In Louisiana ex rel. Gremillion v. NAACP, 366 U.S. 293 (1961), the Supreme Court decided that requiring an organization to submit its membership lists to the state violates First Amendment free association rights if this disclosure can reasonably be expected to result in discrimination against the members.
Louisiana law required NAACP to submit membership lists, swear no communist connections
To do business in Louisiana, “non-trading” organizations were required to submit an affidavit stating that they were not affiliated with any out-of-state associations having links to communist or subversive organizations or communists on their board.
In addition, any non-trading organization affiliated with any out-of-state association was required to submit its membership list to the state of Louisiana. For failure to comply with these laws, Louisiana sued the NAACP (National Association for the Advancement of Colored People) in state court to stop it from operating in Louisiana. The NAACP had the case moved to federal district court, which enjoined the state from enforcing either of the statutes, and Louisiana appealed to the Supreme Court.
Court said ‘impossible’ for NAACP to swear that no members had communist affiliations
Writing for a unanimous Court, Justice William O. Douglas affirmed the decision of the lower federal court. Douglas agreed that it is virtually “impossible” to require officers in the Louisiana NAACP to swear that no board members in the national or other local chapters have affiliations with communist or other subversive organizations. Such a requirement is “not consonant with due process” because it requires “a person to swear to a fact that he cannot be expected to know” or to “refrain from a wholly lawful activity” — to organize people with like-minded interests.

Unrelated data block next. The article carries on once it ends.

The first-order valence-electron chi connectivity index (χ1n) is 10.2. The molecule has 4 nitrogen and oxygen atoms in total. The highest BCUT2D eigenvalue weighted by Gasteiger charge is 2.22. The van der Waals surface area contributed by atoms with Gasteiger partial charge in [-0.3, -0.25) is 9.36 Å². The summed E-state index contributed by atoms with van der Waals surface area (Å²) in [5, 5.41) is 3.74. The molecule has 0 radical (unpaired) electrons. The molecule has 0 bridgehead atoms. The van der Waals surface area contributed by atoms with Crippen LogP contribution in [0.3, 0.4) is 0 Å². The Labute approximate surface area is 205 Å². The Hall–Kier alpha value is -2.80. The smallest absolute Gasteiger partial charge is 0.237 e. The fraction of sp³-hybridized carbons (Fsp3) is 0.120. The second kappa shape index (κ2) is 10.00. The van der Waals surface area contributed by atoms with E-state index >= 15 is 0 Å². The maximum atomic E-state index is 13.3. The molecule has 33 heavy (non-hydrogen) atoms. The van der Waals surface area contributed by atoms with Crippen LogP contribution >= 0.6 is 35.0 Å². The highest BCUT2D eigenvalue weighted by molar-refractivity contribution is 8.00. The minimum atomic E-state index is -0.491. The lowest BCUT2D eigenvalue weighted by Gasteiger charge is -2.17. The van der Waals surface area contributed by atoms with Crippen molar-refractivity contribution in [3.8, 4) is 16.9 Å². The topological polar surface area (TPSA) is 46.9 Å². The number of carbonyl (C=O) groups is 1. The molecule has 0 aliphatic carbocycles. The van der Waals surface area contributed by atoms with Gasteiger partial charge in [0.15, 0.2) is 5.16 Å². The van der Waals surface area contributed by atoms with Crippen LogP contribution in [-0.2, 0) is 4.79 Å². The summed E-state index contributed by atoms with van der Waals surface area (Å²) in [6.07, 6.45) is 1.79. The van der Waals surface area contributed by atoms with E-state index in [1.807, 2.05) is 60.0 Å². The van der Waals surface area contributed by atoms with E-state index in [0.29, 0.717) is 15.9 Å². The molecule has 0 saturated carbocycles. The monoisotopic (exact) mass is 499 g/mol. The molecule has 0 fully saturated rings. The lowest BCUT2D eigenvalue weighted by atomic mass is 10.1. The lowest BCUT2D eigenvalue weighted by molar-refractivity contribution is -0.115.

Court said requiring membership list violated First Amendment, had chilling effect
The second statute required an organization to submit an annual list of members, complete with addresses. Noncomplying organizations were prohibited from meeting in Louisiana, and officers and members could face criminal charges.
The Court noted that Louisiana enacted this law in 1924 to curb the Ku Klux Klan (KKK) and that it has never been enforced against any other organization until the present case. Although the state denied all allegations of discrimination, members and officers of several local Louisiana affiliates of the NAACP testified in lower court that after they complied with the law, they were “subjected to economic reprisals.” Douglas asserted that although the issue of reprisals was in question and would be resolved through future hearings, the NAACP did have standing in this case.
Citing NAACP v. Alabama (1958), Douglas wrote that the Louisiana case was similar because it dealt with “a constitutional right, since freedom of association is included in the bundle of First Amendment rights made applicable to the States by the Due Process Clause of the Fourteenth Amendment.” If compliance with the law “results in reprisals against and hostility to the members, disclosure is not required.” Such a law would have a chilling effect on both the rights of association and of speech.
Government cannot pursue legitimate interests by stifling personal liberties
To illustrate, Douglas relied on Shelton v. Tucker (1960), which struck down an Arkansas law requiring all public school teachers to submit a list of all organizations in which they were members or to which they contributed money. Although the stated purpose of the law was legitimate — to ensure the competence of public teachers — “that purpose cannot be pursued by means that broadly stifle fundamental personal liberties when the end can be more narrowly achieved.”
Douglas concluded, however, that states may have legitimate and compelling governmental interests in regulating speech and behavior. Citing a variety of cases dealing with restrictions on the distribution of literature within a community, the Court conceded that such regulations have been upheld when they do not adversely affect the exercise of otherwise constitutional rights.
This article was originally published in 2009.